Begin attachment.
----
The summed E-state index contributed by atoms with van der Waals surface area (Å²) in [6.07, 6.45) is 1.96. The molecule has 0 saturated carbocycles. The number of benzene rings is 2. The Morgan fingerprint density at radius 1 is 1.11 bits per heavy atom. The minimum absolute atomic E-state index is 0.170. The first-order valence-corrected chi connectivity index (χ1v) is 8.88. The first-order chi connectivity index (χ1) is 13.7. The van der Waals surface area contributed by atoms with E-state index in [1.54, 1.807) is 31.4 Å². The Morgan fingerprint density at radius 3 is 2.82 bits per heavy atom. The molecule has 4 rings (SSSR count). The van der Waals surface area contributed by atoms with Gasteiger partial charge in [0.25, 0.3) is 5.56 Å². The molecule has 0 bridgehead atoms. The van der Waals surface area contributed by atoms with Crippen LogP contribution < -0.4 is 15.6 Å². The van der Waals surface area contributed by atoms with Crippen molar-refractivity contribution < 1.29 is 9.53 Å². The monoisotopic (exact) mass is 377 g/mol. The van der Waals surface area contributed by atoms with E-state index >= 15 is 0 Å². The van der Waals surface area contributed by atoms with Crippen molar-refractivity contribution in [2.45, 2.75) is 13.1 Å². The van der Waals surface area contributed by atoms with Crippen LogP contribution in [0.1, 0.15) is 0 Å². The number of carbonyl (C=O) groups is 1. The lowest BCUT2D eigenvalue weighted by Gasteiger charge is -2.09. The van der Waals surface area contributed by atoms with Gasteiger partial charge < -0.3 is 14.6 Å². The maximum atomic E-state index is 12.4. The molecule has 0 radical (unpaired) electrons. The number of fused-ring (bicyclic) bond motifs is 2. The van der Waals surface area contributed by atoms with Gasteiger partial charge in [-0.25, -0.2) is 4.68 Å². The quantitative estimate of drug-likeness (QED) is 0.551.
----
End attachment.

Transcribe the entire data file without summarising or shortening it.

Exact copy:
The summed E-state index contributed by atoms with van der Waals surface area (Å²) in [6.07, 6.45) is 1.96. The molecule has 0 saturated carbocycles. The number of benzene rings is 2. The Morgan fingerprint density at radius 1 is 1.11 bits per heavy atom. The minimum absolute atomic E-state index is 0.170. The first-order valence-corrected chi connectivity index (χ1v) is 8.88. The first-order chi connectivity index (χ1) is 13.7. The van der Waals surface area contributed by atoms with E-state index in [1.54, 1.807) is 31.4 Å². The Morgan fingerprint density at radius 3 is 2.82 bits per heavy atom. The molecule has 4 rings (SSSR count). The van der Waals surface area contributed by atoms with Gasteiger partial charge in [0.25, 0.3) is 5.56 Å². The molecule has 0 bridgehead atoms. The van der Waals surface area contributed by atoms with Crippen LogP contribution < -0.4 is 15.6 Å². The van der Waals surface area contributed by atoms with Crippen molar-refractivity contribution < 1.29 is 9.53 Å². The monoisotopic (exact) mass is 377 g/mol. The van der Waals surface area contributed by atoms with E-state index >= 15 is 0 Å². The van der Waals surface area contributed by atoms with Crippen molar-refractivity contribution in [2.45, 2.75) is 13.1 Å². The van der Waals surface area contributed by atoms with Crippen LogP contribution in [0.1, 0.15) is 0 Å². The number of carbonyl (C=O) groups is 1. The lowest BCUT2D eigenvalue weighted by Gasteiger charge is -2.09. The van der Waals surface area contributed by atoms with Gasteiger partial charge < -0.3 is 14.6 Å². The maximum atomic E-state index is 12.4. The molecule has 0 radical (unpaired) electrons. The number of fused-ring (bicyclic) bond motifs is 2. The van der Waals surface area contributed by atoms with Gasteiger partial charge in [-0.25, -0.2) is 4.68 Å². The quantitative estimate of drug-likeness (QED) is 0.551.